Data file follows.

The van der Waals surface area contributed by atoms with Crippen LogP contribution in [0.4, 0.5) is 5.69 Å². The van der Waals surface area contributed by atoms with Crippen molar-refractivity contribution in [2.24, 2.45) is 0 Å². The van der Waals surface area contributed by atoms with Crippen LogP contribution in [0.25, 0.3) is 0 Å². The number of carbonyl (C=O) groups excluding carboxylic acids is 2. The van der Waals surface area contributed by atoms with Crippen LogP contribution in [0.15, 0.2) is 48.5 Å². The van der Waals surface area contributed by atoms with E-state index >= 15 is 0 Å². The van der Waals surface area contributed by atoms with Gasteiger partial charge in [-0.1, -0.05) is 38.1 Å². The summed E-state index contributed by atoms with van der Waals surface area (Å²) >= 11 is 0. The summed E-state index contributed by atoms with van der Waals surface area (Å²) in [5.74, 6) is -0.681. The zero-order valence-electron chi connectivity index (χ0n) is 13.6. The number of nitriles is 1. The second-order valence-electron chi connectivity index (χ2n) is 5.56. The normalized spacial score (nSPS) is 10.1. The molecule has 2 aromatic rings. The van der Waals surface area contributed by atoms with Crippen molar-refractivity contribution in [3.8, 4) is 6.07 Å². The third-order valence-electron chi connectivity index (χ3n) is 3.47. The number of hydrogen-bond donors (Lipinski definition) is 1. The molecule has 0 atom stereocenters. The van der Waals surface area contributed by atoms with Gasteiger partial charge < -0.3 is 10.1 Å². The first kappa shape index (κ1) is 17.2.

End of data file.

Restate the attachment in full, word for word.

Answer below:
The van der Waals surface area contributed by atoms with Crippen LogP contribution in [0.4, 0.5) is 5.69 Å². The van der Waals surface area contributed by atoms with Crippen molar-refractivity contribution in [2.24, 2.45) is 0 Å². The van der Waals surface area contributed by atoms with Crippen LogP contribution in [0.25, 0.3) is 0 Å². The number of carbonyl (C=O) groups excluding carboxylic acids is 2. The van der Waals surface area contributed by atoms with Crippen LogP contribution in [0.15, 0.2) is 48.5 Å². The van der Waals surface area contributed by atoms with E-state index >= 15 is 0 Å². The van der Waals surface area contributed by atoms with Gasteiger partial charge in [-0.1, -0.05) is 38.1 Å². The summed E-state index contributed by atoms with van der Waals surface area (Å²) >= 11 is 0. The summed E-state index contributed by atoms with van der Waals surface area (Å²) in [5.74, 6) is -0.681. The zero-order valence-electron chi connectivity index (χ0n) is 13.6. The number of nitriles is 1. The second-order valence-electron chi connectivity index (χ2n) is 5.56. The normalized spacial score (nSPS) is 10.1. The molecule has 2 aromatic rings. The van der Waals surface area contributed by atoms with Crippen molar-refractivity contribution in [3.8, 4) is 6.07 Å². The third-order valence-electron chi connectivity index (χ3n) is 3.47. The number of hydrogen-bond donors (Lipinski definition) is 1. The molecule has 0 atom stereocenters. The van der Waals surface area contributed by atoms with Gasteiger partial charge < -0.3 is 10.1 Å². The first kappa shape index (κ1) is 17.2.